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Mechanism design and game theoretical models for intrusion detection


Mechanism design and game theoretical models for intrusion detection

Otrok, Hadi (2008) Mechanism design and game theoretical models for intrusion detection. PhD thesis, Concordia University.

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In this thesis, we study the problems related to intrusion detection systems in Mobile Ad hoc Networks (MANETs). Specifically, we are addressing the leader election in the presence of selfish nodes, the tradeoff between security and IDS's resource consumption, and the multi-fragment intrusion detection via sampling. To balance the resource consumption among all the nodes and prolong the lifetime of a MANET, the nodes with the most remaining resources should be elected as the leaders. Selfishness is one of the main problems facing such a model where nodes can behave selfishly during the election or after. To address this issue, we present a solution based on the theory of mechanism design. More specifically, the solution provides nodes with incentives in the form of reputations to encourage nodes in participating honestly in the election process. The amount of incentives is based on the Vickrey-Clarke-Groves (VCG) mechanism to ensure that truth-telling is the dominant strategy of any node. To catch and punish a misbehaving elected leader, checkers are selected randomly to monitor the behavior of a leader. To reduce the false-positive rate, a cooperative game-theoretic model is proposed to analyze the contribution of each checker on the catch decision. A multi-stage catch mechanism is also introduced to reduce the performance overhead of checkers. Additionally, we propose a series of local election algorithms that lead to globally optimal election results. Note that the leader election model, which is known as moderate model is only suitable when the probability of attacks is low. Once the probability of attacks is high, victims should launch their own IDSs. Such a robust model is, however, costly with respect to energy, which leads nodes to die fast. Clearly, to reduce the resource consumption of IDSs and yet keep its effectiveness, a critical issue is: When should we shift from moderate to robust mode? Here, we formalize this issue as a nonzero-sum non-cooperative game-theoretical model that takes into consideration the tradeoff between security and IDS resource consumption. Last but not least, we consider the problem of detecting multi-fragments intrusions that are launched from a MANET targeting another network. To generalize our solution, we consider the intrusion to be launched from any type of networks. The detection is accomplished by sampling a subset of the transmitted packets over selected network links or router interfaces. Given a sampling budget, our framework aims at developing a network packet sampling strategy to effectively reduce the success chances of an intruder. Non-cooperative game theory is used to express the problem formally. Finally, empirical results are provided to support our solutions.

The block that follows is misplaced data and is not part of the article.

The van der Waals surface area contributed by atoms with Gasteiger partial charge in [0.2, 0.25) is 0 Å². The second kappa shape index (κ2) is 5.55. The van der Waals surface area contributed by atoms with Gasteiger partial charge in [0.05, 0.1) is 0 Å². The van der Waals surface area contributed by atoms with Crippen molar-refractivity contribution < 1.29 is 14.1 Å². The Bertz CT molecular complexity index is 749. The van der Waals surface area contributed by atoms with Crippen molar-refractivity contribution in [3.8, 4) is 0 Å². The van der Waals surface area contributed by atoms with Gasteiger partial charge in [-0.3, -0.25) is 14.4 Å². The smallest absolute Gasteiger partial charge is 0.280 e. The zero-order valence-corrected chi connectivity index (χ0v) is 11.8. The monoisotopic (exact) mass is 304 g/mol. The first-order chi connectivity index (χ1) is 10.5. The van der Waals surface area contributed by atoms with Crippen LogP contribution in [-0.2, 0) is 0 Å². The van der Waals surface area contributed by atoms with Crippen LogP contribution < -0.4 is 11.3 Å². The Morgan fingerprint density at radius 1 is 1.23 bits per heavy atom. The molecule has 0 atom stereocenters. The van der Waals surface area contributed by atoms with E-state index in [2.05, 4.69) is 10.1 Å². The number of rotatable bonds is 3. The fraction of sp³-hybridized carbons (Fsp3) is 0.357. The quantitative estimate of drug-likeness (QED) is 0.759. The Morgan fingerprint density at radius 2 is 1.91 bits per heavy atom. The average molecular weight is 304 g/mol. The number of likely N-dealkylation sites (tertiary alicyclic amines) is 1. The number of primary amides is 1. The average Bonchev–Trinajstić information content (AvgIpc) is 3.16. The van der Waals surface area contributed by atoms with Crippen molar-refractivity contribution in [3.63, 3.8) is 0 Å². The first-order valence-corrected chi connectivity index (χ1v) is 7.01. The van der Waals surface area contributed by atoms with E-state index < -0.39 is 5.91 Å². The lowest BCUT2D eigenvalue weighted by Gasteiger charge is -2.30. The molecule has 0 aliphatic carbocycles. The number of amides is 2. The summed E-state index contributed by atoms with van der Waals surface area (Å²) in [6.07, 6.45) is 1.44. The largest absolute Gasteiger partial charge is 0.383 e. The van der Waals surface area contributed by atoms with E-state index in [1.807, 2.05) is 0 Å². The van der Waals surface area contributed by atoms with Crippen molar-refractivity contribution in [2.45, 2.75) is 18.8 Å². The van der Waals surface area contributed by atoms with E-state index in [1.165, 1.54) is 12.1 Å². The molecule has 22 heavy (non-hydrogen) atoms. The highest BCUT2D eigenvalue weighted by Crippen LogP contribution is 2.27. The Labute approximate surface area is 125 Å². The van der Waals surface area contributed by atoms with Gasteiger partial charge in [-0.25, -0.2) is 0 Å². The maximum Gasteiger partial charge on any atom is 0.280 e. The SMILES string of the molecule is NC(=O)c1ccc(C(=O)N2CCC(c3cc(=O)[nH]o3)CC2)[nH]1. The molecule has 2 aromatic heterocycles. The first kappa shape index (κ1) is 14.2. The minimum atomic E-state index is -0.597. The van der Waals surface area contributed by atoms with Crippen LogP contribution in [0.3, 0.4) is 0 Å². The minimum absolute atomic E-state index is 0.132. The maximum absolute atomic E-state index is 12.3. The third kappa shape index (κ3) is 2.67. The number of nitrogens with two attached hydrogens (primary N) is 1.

Divisions:Concordia University > Gina Cody School of Engineering and Computer Science > Electrical and Computer Engineering
Item Type:Thesis (PhD)
Authors:Otrok, Hadi
Pagination:xiii, 182 leaves : ill. ; 29 cm.
Institution:Concordia University
Degree Name:Ph. D.
Program:Electrical and Computer Engineering
Thesis Supervisor(s):Debbabi, M and Bhattacharya, P
Identification Number:LE 3 C66E44P 2008 O87
ID Code:975235
Deposited By: Concordia University Library
Deposited On:22 Jan 2013 15:45
Last Modified:13 Jul 2020 20:07
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